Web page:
The owner of a horse that was put down after falling at a fence in the Grand National at Aintree has said he will not enter horses in the race again.

Incident at Grand National

Peter Nelson, who lives at Helperby, near Boroughbridge, in North Yorkshire, owned According to Pete, who fell at Becher’s Brook on the second circuit.

The horse suffered a fractured leg and was put down at the scene.

Mr Nelson said horse racing would always carry risks but that he would not enter the National again.

Mr Nelson, who has a village garage and paper shop, said: “It’s terrible. He was a family pet, part of the family.

“Everybody’s absolutely upset. We’ve had loads of people knocking on the door.

“We’ve had loads of telephone calls and flowers given and bottles of wine.

“But all of that doesn’t bring him back, does it?”

‘Broken shoulder’

Mr Nelson said 11-year-old According to Pete was “in the prime of his life” and had recently run at Wetherby and Haydock.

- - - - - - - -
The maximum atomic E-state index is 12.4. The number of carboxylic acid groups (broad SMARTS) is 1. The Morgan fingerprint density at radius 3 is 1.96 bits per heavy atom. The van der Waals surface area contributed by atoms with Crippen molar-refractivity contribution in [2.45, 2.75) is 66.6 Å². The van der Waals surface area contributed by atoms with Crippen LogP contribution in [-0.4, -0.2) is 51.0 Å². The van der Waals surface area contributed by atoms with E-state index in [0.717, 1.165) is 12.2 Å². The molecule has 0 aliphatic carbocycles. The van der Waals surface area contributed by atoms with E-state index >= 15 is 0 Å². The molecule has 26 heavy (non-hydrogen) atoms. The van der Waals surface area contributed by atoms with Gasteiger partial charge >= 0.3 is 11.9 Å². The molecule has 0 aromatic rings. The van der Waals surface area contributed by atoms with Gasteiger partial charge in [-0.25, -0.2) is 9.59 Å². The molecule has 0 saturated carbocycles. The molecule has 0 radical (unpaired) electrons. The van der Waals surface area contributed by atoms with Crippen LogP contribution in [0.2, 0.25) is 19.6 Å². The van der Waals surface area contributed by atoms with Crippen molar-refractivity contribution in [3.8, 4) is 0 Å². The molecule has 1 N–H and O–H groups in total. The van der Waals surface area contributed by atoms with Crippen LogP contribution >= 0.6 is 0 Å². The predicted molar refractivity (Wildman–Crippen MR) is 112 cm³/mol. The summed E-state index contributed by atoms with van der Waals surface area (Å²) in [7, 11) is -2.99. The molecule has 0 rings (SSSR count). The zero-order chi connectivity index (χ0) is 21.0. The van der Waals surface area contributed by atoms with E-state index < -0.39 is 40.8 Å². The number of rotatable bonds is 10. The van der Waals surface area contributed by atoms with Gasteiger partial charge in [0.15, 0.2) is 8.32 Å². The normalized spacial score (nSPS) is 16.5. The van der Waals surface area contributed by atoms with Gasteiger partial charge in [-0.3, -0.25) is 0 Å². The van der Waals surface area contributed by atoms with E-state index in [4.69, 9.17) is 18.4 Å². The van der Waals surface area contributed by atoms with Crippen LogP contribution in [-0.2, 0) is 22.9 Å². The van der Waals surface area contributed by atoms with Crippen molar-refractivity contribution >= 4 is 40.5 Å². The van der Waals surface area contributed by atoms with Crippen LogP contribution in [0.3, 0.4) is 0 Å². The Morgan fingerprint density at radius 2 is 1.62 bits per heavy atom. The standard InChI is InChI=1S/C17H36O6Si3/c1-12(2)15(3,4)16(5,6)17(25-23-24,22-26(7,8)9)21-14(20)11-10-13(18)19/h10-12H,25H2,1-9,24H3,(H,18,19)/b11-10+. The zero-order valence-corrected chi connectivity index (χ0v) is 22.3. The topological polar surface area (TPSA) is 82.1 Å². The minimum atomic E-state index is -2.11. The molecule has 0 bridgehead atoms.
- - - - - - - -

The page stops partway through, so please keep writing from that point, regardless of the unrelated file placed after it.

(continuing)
“After the race we saw the loose horses running in and we were looking for him, but he never came.”

Mr Nelson said ground staff at the racecourse then told him the horse was in an ambulance and was “very bad” and he was then told According to Pete had been put down.

He said: “It was devastating. We’d had him since he was a foal. We’ve still got his mother.

“We had a stable at the back of the garage and a little paddock for him to run in.”

Talking about the race, Mr Nelson said: “If he’d have done well we’d have been chuffed for him, but it’s a chance you take. You always think it’s going to be someone else’s horse.”

He said he would never enter another horse in the Grand National race.

“No, I wouldn’t,” he said. “I couldn’t go through all the pain again.”

“Now that’s what you call a genuine horse lover, I’m sure if they could have saved him, they would have at least tried, so it must have been a bad break!”